Simon Peh Yun-lu, Commissioner of the Independent Commission Against Corruption (ICAC), announced that acting head of operations Ricky Yau Shu-chun has been officially promoted to the post and appointed deputy commissioner as well, the Hong Kong Economic Journal reports.
The appointment, which took effect immediately, has been approved by Chief Executive Carrie Lam Cheng Yuet-ngor, Peh said.
Yau, 53, who holds a bachelor’s degree in social sciences from the University of Hong Kong and a master of science degree in public sector management from Britain’s Aston University, joined the anti-graft agency in 1994 as an investigator. He was promoted to assistant director in 2007 and was appointed director of investigation in 2014.
Among the people Yau had helped to convict were Chan Kau-tai, a former chief building services engineer of the Housing Department who was found guilty of accepting HK$3 million in bribes, and Tse Sui-luen, founder of Tse Sui Luen Jewellery (International) Limited, who was sentenced to jail for offering illegal kickbacks to travel agents.
In his announcement on Monday, Peh said he is confident the ICAC Operations Department will continue to uphold professionalism and effectiveness in the fight against corruption under Yau’s leadership.
Peh did not elaborate on why Yau was promoted as the agency gazetted just last month that Yau’s term as acting chief investigator had been extended to mid-October.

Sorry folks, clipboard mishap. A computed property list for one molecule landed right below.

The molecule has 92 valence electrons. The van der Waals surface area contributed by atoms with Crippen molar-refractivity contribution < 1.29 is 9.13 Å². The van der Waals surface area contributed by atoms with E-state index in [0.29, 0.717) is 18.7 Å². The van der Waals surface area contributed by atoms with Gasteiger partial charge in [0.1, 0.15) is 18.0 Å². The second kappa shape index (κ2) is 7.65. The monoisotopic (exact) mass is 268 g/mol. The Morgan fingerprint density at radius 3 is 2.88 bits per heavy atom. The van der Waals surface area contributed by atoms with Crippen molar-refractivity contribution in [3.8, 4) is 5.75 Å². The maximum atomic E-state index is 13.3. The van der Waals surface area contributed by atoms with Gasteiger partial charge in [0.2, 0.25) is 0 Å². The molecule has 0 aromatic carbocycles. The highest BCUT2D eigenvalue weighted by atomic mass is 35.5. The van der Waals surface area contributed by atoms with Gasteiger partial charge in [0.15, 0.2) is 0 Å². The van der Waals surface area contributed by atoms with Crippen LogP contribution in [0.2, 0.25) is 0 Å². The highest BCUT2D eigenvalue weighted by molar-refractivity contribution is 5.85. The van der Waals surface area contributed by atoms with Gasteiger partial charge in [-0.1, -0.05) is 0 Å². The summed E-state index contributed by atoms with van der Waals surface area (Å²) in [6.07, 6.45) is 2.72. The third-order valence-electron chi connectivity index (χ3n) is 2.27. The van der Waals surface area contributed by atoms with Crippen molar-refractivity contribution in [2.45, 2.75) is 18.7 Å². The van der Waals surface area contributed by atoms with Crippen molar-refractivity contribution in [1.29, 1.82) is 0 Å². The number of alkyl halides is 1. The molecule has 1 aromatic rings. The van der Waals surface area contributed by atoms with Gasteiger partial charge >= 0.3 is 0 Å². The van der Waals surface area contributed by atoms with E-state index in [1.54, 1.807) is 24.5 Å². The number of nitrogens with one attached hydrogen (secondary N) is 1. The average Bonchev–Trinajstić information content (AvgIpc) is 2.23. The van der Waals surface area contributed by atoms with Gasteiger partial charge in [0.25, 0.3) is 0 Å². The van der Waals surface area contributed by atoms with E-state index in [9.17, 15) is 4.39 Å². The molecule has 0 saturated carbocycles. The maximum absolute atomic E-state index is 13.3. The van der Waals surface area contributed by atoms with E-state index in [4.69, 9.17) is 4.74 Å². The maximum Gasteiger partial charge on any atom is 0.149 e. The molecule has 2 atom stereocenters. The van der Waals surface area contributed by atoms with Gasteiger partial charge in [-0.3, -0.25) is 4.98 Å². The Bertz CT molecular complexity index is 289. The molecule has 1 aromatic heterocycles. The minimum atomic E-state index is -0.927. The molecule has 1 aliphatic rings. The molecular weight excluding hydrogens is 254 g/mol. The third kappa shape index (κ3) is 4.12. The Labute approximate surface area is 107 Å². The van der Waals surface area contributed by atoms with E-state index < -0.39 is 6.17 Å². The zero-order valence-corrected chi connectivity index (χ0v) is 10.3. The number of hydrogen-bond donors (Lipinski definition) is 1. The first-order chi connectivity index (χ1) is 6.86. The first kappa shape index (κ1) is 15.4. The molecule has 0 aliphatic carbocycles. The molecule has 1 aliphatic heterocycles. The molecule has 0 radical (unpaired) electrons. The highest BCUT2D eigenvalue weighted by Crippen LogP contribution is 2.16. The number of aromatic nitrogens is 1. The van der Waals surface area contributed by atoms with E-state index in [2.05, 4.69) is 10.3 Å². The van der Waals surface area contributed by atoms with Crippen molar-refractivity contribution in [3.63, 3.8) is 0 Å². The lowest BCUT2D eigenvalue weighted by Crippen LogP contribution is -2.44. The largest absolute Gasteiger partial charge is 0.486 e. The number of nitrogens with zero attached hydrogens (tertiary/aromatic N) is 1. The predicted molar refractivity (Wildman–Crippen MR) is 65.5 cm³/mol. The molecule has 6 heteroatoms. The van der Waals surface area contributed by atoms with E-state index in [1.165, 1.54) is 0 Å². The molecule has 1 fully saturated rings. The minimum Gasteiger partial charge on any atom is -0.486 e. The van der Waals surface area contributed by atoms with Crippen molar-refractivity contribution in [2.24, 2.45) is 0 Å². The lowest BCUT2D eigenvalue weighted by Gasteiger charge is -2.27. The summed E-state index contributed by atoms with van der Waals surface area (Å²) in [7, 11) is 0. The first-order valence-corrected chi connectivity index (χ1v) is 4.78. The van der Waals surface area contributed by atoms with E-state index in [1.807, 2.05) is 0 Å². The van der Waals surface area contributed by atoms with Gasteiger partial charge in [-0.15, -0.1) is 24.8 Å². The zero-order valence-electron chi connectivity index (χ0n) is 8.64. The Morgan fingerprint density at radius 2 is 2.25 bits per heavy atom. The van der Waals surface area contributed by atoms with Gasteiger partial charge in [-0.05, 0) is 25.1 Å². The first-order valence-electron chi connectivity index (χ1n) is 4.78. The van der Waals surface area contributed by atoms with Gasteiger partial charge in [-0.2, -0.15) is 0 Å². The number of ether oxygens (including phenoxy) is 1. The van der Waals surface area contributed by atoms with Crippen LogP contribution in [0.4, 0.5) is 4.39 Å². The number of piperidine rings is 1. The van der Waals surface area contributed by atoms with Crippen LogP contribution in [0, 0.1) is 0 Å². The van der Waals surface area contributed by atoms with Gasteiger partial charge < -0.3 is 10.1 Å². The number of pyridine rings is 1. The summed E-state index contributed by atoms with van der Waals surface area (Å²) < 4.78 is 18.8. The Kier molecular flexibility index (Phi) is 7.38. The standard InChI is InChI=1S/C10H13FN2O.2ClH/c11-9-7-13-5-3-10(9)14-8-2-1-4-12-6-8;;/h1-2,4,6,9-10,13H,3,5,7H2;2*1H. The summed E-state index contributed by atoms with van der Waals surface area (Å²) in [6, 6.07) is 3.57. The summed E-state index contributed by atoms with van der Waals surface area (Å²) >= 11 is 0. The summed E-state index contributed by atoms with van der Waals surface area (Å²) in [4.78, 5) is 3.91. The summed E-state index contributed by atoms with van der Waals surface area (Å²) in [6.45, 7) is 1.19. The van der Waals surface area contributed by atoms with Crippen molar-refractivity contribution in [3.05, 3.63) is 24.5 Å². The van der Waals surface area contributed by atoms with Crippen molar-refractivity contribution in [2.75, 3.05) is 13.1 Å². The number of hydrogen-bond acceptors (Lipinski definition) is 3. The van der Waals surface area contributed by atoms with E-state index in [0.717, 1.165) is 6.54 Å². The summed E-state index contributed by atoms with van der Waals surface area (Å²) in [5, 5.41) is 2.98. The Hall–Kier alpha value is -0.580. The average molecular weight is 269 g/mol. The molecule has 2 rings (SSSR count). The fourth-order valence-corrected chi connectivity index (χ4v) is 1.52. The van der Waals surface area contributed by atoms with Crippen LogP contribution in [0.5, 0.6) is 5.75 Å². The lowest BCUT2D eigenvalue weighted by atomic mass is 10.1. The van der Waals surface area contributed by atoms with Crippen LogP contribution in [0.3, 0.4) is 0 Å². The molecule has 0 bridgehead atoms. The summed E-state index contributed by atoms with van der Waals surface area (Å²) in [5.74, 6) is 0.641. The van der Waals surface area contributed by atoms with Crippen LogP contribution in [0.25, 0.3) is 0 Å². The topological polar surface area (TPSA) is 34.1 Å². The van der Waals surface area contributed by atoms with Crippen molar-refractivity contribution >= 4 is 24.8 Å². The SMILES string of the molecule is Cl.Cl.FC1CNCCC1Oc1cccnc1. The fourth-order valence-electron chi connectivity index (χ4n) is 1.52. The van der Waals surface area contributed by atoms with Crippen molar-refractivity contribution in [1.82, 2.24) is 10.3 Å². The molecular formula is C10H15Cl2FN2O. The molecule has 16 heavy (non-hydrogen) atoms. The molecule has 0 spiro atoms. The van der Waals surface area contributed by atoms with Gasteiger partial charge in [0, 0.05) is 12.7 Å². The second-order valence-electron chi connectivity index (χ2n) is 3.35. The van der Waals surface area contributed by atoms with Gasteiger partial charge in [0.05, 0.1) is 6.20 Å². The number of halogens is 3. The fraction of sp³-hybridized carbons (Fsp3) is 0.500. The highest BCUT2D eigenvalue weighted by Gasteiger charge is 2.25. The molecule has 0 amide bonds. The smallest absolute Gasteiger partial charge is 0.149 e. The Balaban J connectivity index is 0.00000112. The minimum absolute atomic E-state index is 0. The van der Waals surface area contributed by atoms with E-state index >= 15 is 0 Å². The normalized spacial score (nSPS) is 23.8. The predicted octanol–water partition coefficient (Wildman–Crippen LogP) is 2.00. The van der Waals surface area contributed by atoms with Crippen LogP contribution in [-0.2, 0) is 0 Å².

Nonetheless, the new personnel arrangement was recognized by lawmakers from both pan-democratic and pro-establishment camps as they consider Yau the right person to lead the department.
The agency has been under fire since July 2016, when Rebecca Li Bo-lan, then acting head of its Operations Department, abruptly left office for unknown reasons and was succeeded by Yau soon afterwards.
The fact that Yau had not been officially appointed head of the department for more than two years until now raised concerns that the agency’s operations might be negatively affected.
Lam admitted to lawmakers last month that she had spoken to Peh about better handling the management of personnel and maintaining the turnover so as to make sure the ICAC can run smoothly.
Daniel Li Ming-chak, a former operations chief at the ICAC, told a radio program on Monday that he could not figure out why it took two years to let Yau officially take over the department.
Li also urged the ICAC to work towards gaining the public’s support and trust since there has been much criticism against the ICAC’s performance in recent years.
He also said Yau should act more proactively in terms of investigation.
Calling Yau’s promotion a very late decision, Democratic Party lawmaker Lam Cheuk-ting, who is also a former ICAC investigator, criticized Peh for failing to explain why the post had been left vacant for so long. He urged Peh to step down.
Lawmaker Gary Chan Hak-kan from the pro-establishment Democratic Alliance for the Betterment and Progress of Hong Kong, who chairs the Legislative Council’s Panel on Security, said putting a senior official in an acting position for an extended period of time does not affect the ICAC’s operations.
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